On January 16, Democratic Progressive Party (DPP) candidate Tsai Ing-wen defeated the incumbent Kuomintang Party (KMT) to become the first female president of Taiwan. The DPP also won a majority in the Legislative Yuan and vowed to start a “new era” in Taiwan with an improved economy and a relationship with China based on “dignity and reciprocity.” The United States congratulated Tsai on her victory and expressed its desire for continued peace and stability in the cross-straits. China – who pined for a KMT victory – and other powers responded to the news with a mix of cautious optimism and diplomatic tightrope walking. In this Policy Alert, we look at reactions in Taiwan, China, Japan, South Korea, and India on what the election holds for the region.
While not entirely a surprise, the landslide victory for Democratic Progressive Party (DPP) transformed the balance of political power on the island. It has also forced the Kuomintang Party to do some soul searching when it votes in March for a new leader after its 2016 candidate and former chairman, Eric Chu, resigned. Furthermore, the new DPP majority promised new legislation to strip the KMT of its multi-million assets through party finance and property reforms, which may make it more difficult for the KMT to mount an electoral comeback.
Taiwanese policymakers remained cautious in the handling of post-election cross-strait relations. (more…)Continue Reading →
On January 6, North Korea announced it conducted its forth nuclear test, claiming the successful explosion of a hydrogen bomb. As experts work to verify the claim, the international community unanimously condemned Pyongyang with the UN Security Council planning to impose further sanctions on the Kim Jung-un regime for taking an action South Korea called an “unpardonable provocation.” In a display of strength and support for allies in the region, the United States flew a nuclear-capable B-52 bomber over Seoul, which prompted North Korea to vow further tests. In this Policy Alert, we examine commentary from South Korea, China, Japan, India, Russia, and Brazil on the latest North Korean nuclear test.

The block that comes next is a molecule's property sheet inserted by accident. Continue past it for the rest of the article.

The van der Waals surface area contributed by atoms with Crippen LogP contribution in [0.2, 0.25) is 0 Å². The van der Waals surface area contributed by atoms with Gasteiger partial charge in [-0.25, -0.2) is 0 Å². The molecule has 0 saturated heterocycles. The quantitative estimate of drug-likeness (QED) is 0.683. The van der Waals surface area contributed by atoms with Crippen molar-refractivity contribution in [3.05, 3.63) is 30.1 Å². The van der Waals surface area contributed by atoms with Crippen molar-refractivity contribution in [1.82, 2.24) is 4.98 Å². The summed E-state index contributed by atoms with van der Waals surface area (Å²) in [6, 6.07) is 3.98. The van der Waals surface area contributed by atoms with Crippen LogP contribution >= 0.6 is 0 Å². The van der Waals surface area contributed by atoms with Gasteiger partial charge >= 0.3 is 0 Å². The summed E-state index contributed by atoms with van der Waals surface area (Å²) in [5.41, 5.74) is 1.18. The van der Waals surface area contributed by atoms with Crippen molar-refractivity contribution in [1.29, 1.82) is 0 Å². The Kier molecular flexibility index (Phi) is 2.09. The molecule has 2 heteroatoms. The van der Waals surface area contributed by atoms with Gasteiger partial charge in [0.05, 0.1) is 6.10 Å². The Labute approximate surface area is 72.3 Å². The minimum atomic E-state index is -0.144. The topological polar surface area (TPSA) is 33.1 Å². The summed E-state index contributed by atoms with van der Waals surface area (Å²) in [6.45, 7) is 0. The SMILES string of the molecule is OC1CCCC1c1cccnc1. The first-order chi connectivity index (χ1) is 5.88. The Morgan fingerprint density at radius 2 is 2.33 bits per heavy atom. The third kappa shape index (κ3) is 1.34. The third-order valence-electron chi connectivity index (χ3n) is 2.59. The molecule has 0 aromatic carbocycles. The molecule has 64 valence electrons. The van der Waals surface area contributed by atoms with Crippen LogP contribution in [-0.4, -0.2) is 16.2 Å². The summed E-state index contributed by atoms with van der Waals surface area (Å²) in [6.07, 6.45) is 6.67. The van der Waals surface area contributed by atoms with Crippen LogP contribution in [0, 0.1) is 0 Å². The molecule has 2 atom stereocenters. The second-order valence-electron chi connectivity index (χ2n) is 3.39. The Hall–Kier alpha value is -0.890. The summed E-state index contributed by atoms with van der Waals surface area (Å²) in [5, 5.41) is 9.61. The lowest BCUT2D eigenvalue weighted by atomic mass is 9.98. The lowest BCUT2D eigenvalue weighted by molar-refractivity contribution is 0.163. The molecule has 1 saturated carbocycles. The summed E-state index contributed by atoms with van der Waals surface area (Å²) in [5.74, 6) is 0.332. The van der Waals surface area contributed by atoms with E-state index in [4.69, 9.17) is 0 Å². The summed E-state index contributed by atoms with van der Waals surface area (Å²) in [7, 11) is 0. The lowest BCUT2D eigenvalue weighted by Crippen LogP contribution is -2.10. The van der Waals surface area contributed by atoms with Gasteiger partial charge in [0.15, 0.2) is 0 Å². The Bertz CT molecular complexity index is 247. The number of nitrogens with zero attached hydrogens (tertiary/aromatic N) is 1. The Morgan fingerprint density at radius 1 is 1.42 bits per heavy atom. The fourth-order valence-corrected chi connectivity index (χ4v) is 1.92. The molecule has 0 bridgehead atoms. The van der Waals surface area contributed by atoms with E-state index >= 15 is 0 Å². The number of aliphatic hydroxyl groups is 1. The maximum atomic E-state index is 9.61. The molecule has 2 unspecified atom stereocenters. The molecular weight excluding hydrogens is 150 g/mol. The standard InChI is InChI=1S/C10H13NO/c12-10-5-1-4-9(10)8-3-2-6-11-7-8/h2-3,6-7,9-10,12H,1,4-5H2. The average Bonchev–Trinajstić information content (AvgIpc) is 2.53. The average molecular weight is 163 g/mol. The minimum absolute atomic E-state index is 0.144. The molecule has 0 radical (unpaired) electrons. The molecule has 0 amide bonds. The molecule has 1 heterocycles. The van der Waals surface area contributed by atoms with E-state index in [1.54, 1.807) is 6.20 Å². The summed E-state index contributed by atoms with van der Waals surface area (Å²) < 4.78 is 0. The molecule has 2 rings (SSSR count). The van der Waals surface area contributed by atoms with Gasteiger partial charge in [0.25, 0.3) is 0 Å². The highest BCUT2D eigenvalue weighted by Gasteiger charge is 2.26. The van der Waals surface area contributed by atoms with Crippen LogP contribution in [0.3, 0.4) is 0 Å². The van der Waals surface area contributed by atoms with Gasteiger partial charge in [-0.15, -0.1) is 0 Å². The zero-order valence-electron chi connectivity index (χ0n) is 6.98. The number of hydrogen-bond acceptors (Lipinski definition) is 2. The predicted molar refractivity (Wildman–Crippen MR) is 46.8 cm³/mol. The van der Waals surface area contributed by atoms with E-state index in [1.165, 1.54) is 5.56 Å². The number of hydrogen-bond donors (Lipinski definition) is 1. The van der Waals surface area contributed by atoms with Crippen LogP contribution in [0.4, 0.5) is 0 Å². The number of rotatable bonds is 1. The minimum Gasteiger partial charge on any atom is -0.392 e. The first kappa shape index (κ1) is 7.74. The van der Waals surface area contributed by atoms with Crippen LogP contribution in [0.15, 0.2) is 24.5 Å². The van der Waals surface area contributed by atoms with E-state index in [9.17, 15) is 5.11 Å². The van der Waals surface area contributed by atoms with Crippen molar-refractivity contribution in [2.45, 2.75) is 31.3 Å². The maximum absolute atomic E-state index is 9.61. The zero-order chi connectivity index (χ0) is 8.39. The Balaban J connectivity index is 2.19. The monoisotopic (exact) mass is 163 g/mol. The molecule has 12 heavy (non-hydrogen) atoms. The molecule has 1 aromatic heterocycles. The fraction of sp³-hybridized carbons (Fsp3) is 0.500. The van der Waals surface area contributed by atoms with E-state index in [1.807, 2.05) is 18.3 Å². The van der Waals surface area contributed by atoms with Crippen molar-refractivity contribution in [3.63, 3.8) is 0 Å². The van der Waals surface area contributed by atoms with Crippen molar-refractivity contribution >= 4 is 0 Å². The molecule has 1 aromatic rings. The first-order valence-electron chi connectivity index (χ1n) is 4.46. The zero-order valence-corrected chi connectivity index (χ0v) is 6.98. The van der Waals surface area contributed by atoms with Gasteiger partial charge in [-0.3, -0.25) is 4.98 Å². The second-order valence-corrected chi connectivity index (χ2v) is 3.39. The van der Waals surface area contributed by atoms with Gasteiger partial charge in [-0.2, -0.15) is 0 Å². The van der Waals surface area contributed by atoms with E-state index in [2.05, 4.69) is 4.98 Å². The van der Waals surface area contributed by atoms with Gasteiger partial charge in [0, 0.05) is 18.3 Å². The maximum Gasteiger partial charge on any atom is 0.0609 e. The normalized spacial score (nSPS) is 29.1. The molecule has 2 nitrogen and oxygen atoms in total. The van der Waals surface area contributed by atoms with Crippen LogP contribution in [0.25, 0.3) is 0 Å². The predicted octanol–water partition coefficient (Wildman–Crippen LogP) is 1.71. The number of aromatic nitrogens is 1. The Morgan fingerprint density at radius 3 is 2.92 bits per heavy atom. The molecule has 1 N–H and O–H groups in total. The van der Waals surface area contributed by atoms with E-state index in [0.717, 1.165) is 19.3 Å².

As expected, South Korean President Park Geun-hye denounced the test as a “serious threat” to national security and warned “our military is at a state of full readiness, and if North Korea wages provocation, there will be firm punishment.” Along with resuming broadcasts of propaganda messages across the north-south border, South Korea urged the international community to work together on sanctions to inflict “bone-numbing pain” on its northern neighbor, specifically calling on China to prove Beijing is serious about improving ties with Seoul.
Newspapers in South Korea focused on how the country and the international community should response to this latest development by the Democratic People’s Republic of Korea (DPRK). (more…)Continue Reading →